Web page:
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At the World Economic Forum 2019, top executives from various industries talked about their views on digital economy related to Globalization 4.0. Participants of the discussion were Rajeev Suri, Nokia CEO; Ken Hu deputy chairman Huawei; Abidali Neemuchwala, Wipro CEO; Alfred F Kelly Jr, Visa CEO, and Eileen Donahoe, a UN ambassador.

With digital economy and economic progress, social outcomes are changing fast. The topic explored in the discussion is the tension between the rate of change of technological progress and economic development and the social outcomes due to these factors. They explore if these things are connected or if they’re becoming decoupled and if there’s a tension between these areas.

Ken Hu, Huawei

Digital economy is driven by digital technology. He thinks that 2019 could be a big year for technologies as many of them are at a tipping point like IoT, AI, Blockchain, and 5G. 5G is ready, 5G enabled smartphones will in the market by June 2019. He explains that it will bring benefits to both consumers and manufacturers. For example, consumers can download HD videos in seconds and manufacturers can use the superior speeds for purposes like smart manufacturing, autonomous driving, remote surgery, etc. Focusing on skill development can help to embrace the benefits of digital economy. This required joint efforts from both the government and the industry. By leveraging the changing technology itself, training employees on demand, as a service can help in upskilling.

Social impact

While creating the next version of globalization, Globalization 4.0, the social value should be a key consideration. He shares an example of a food supply shortage growing up. Farmers in a specific region of China used IoT and big data to recover soil for agriculture. They were able to recover 5% of usable farmlands which can provide food for 80 million people. Hu believes that such success can be replicated in every industry and country.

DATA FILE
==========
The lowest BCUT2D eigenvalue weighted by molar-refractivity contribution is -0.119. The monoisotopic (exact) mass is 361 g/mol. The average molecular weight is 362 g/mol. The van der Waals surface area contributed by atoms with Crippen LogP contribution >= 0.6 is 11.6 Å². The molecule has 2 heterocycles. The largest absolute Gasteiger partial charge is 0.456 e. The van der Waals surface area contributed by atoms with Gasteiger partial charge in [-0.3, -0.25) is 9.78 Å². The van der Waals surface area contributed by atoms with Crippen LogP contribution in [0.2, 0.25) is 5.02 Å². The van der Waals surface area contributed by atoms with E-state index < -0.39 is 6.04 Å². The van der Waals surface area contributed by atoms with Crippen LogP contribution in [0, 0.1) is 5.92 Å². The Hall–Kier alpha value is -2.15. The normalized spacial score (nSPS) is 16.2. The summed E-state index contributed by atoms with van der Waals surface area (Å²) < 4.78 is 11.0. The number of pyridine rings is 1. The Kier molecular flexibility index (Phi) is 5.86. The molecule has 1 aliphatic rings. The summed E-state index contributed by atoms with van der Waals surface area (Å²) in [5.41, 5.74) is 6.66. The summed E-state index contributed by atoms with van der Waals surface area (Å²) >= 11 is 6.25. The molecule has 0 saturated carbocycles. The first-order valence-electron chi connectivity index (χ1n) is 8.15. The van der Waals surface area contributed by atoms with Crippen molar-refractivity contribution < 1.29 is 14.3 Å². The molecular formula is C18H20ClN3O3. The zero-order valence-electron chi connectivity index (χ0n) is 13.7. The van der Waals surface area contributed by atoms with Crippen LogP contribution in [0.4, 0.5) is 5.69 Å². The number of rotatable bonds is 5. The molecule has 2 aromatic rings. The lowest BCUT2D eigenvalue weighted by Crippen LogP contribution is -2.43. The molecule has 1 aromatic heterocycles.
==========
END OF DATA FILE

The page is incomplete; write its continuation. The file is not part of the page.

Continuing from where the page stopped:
Abidali Neemuchwala, Wipro

He thinks that three things will be or rather needs to be different in Globalization 4.0:

  1. Much more human-centric
  2. Inclusiveness
  3. Sustainability

There needs to be growth beyond being “localized while globalized”. He thinks that people should be given opportunities in the long term where the disparity created by Globalization 3.0 is minimized.

Things that you would do to improve inclusiveness in your organization using digital economy.

Winning employee trust is a priority, he found two things that worked well for Wipro.

  1. The larger purpose of the organization beyond business
  2. Investment and reskilling

Enabling teachers with technology is by creating networks of teachers where they can learn from one another leads to growth. He says that his firm has provided agriculturists and fishermen with means to get price democratization by taking out the middleman. This he says enables inclusion and helps create a positive narrative.

How do you make the focus on customer trust a reality?

He says that Wipro is winning customer trust despite being a B2B business. The most difficult thing for a CEO today is how they would use their own revenue to prioritize the customer. This starts with the employees in the organization. Something that would surprise the customer in very unexpected ways. This may not be good for the short term for the company as it requires investment, but, in the long term puts the customer first.

Rajeev Suri, Nokia

Globalization 4.0 will address the productivity paradox. The previous version, 3.0 didn’t really address productivity with data centers, smartphones, social media etc. In the US, digital economy has had 2.7% productivity per annum and physical economy 0.7% productivity per annum. There will be a tipping point eventually where the productivity starts to meaningfully increase and Suri thinks it will be 2028 for the US. From a global centralized world, we’ll see more decentralized systems. Such a decentralized system will facilitate the global-local concept that Neemuchwala mentions.

Things that you would do to improve inclusiveness in your organization using digital economy.